Last updated: August 22. 2013 6:51PM - 433 Views

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LIMA — The reasons remain the same as when vouchers first came to be in Ohio, but area school boards are again passing resolutions to officially oppose any expansion of vouchers.

The Bluffton school board approved on Monday a resolution created by the Ohio School Boards Association. The same resolutions will begin to pop up around the state, including on Bath, Elida and Shawnee board agendas tonight. Lima school board will do the same when it meets next week.

“We are sending that message once again, like we did last year with House Bill 136, that we do not believe it is right to have public dollars going to private schools,” Bluffton Superintendent Greg Denecker said.

House Bill 136 was state Rep. Matt Huffman’s voucher proposal. OSBA created a resolution last year that boards across the state approved. The house bill never came to be. School officials are cautiously hopeful the new resolutions will make an impact before Gov. John Kasich’s budget is approved in June.

“The more folks we have representing us in Columbus that feel a voucher system is a way to go regardless of how many people in their communities feel otherwise, I don’t know how much of an impact it will have,” Bath Superintendent Dale Lewellen said. “I hope it will because I believe it is something that needs to be preserved and that is the separation of public dollars staying with public schools.”

Kasich’s budget proposal would provide for private school tuition vouchers in an amount up to $4,250 to any entering kindergartner of a family with a household income less than 200 percent of the federal poverty level. The program would include both kindergartners and first-graders the following year. The academic performance of the public school does not matter.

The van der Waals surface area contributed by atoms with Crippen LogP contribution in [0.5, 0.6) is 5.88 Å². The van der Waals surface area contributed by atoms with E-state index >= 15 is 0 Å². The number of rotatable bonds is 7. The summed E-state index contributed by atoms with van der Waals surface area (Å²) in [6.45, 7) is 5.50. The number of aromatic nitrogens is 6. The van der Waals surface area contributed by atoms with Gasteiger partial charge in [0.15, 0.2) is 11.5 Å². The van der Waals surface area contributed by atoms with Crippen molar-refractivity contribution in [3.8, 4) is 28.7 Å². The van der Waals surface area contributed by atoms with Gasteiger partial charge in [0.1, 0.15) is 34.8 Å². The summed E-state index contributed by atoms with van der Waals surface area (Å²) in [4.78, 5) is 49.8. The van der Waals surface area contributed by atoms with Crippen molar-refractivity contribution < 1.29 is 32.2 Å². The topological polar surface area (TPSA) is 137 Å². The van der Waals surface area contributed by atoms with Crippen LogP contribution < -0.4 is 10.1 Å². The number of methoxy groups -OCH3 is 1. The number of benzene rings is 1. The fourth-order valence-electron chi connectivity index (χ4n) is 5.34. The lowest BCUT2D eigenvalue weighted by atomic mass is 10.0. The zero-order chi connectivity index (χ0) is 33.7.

The governor also proposes offering existing EdChoice vouchers to students enrolled in schools that fail to make adequate progress on the Third Grade Guarantee for two consecutive years. Under the proposal, $4,250 would be deducted from districts per kindergarten through eighth-grade pupil, and $5,000 for high school.

Lima schools has 215 pupils attending private schools under the current voucher system. Superintendent Jill Ackerman said the newest proposal veers from the original intention of vouchers, to offer an option to families with no other alternative but to attend a failing school.

“The original intention of the program seems to have shifted to now just open the door and everybody can go,” she said.

Ackerman adds that public and private schools are not held to the same standards of accountability, and that it really isn’t parental choice. She said the district gets calls on a regular basis from private schools wanting to see a pupils’ record before deciding whether to accept the pupil or not.

The proposed voucher programs would alleviate what Ackerman calls the “gaming system” happening now.

“Where kids who have never set foot in our schools are suddenly enrolling here within this voucher window (to get a voucher next year),” she said. “It is disruptive for that child and for some of our classrooms that are full to capacity.”

Ackerman has seen about a dozen families do this, including a recent doctor who freely admitted he wanted to enroll his child in Lima schools in order to get a voucher next year.

The new voucher proposal, Lewellen said, is setting up a system for funding private schools. Families that would have typically gone to private schools, he said, will have the opportunity to get a voucher.

“If more and more are choosing private schools, it is creating a market so there will be more and more private schools crop up,” he said, adding that the public money will be following pupils to the private schools. “In my mind that is just crossing a line, you are simply funding private schools.”

Denecker points out that his school has been rated either excellent or excellent with distinction for the past several years. He questions why someone should be able to take public dollars from his or other high-achieving districts.

“Why would we lose kids to private schools when it looks like our districts are doing well academically with our students?” he asked, adding that with so many school boards passing the resolutions, he thinks it could hold some weight. “It is one more piece to let them know we don’t support it.”

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